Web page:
Vijay Subramanian

Bio: Vijay G. Subramanian received his Ph.D. degree in electrical engineering from the University of Illinois at Urbana-Champaign in 1999. From 1999 to 2006, he was with the Networks Business, Motorola, Arlington Heights, IL developing scheduling algorithms for Motorola's product offerings. Since May 2006 he is a Research Fellow at the Hamilton Institute, NUIM, Ireland. His research interests include information theory, communication networks, queueing theory, theoretical immunology and applied probability.


Jure Leskovec

Bio: Dr. Jure Leskovec is an assistant professor of Computer Science at Stanford University where he is a member of the InfoLab and the AI lab. He joined the department in September 2009. He completed his Ph.D. in Machine Learning Department, School of Computer Science at Carnegie Mellon University under the supervision of Christos Faloutsos in September 2008, and in 2008/09 was a postdoctoral researcher at Cornell University working with Jon Kleinberg and Dan Huttenlocher. Dr. Leskovec completed his undergraduate in computer science at University of Ljubljana, Slovenia. He also collaborates with the Department of Knowledge Technologies, Jozef Stefan Institute, Ljubljana, Slovenia.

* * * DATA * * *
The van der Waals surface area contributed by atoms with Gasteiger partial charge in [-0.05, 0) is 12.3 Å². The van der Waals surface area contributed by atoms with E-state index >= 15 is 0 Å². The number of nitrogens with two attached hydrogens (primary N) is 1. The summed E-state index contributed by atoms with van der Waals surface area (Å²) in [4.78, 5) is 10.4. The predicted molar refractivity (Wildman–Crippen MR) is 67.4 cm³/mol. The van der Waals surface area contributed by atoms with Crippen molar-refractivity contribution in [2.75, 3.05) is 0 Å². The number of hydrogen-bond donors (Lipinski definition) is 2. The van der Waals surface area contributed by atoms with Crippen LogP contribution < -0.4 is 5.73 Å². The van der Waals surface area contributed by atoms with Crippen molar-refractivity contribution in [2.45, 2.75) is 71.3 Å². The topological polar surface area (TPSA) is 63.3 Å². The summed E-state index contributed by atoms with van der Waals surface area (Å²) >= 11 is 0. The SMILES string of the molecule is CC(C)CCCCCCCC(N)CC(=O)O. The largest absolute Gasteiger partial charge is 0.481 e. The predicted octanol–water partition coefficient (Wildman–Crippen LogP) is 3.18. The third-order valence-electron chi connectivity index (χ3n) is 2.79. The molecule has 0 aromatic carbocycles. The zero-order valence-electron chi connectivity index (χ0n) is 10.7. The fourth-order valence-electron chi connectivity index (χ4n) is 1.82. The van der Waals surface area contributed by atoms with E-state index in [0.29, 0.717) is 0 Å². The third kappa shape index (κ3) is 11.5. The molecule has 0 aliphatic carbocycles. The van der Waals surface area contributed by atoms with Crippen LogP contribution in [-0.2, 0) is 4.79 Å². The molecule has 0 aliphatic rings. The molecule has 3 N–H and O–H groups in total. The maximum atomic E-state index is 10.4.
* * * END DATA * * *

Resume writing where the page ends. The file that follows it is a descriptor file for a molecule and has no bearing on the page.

Martin Wainwright

Bio: Martin Wainwright is currently an associate professor at University of California at Berkeley, with a joint appointment between the Department of Statistics and the Department of Electrical Engineering and Computer Sciences. He received a Bachelor's degree in Mathematics from University of Waterloo, Canada, and Ph.D. degree in Electrical Engineering and Computer Science (EECS) from MIT. His research interests include machine learning, mathematical statistics, distributed optimization, and information theory. He has been awarded an Alfred P. Sloan Foundation Fellowship, an NSF CAREER Award, the George M. Sprowls Prize for his dissertation research, a Natural Sciences and Engineering Research Council of Canada 1967 Fellowship, an IEEE Signal Processing Society Best Paper Award in 2008, and several outstanding conference paper awards.


Dan Rubenstein

Bio: Dan Rubenstein is an Associate Professor in the Department of Computer Science at Columbia University. He received a B.S. degree in mathematics from M.I.T., an M.A. in math from UCLA, and a PhD in computer science from University of Massachusetts, Amherst. His research interests are in network technologies, applications, and performance analysis. He is an editor for IEEE/ACM Transactions on Networking, was program chair of IFIP Networking 2010 and ACM Sigmetrics 2011, and has received an NSF CAREER Award, IBM Faculty Award, the Best Student Paper award from the ACM SIGMETRICS 2000 conference, and Paper awards from the IEEE ICNP 2003 Conference, ACM CoNext 2008 Conference, and IEEE Communications 2011.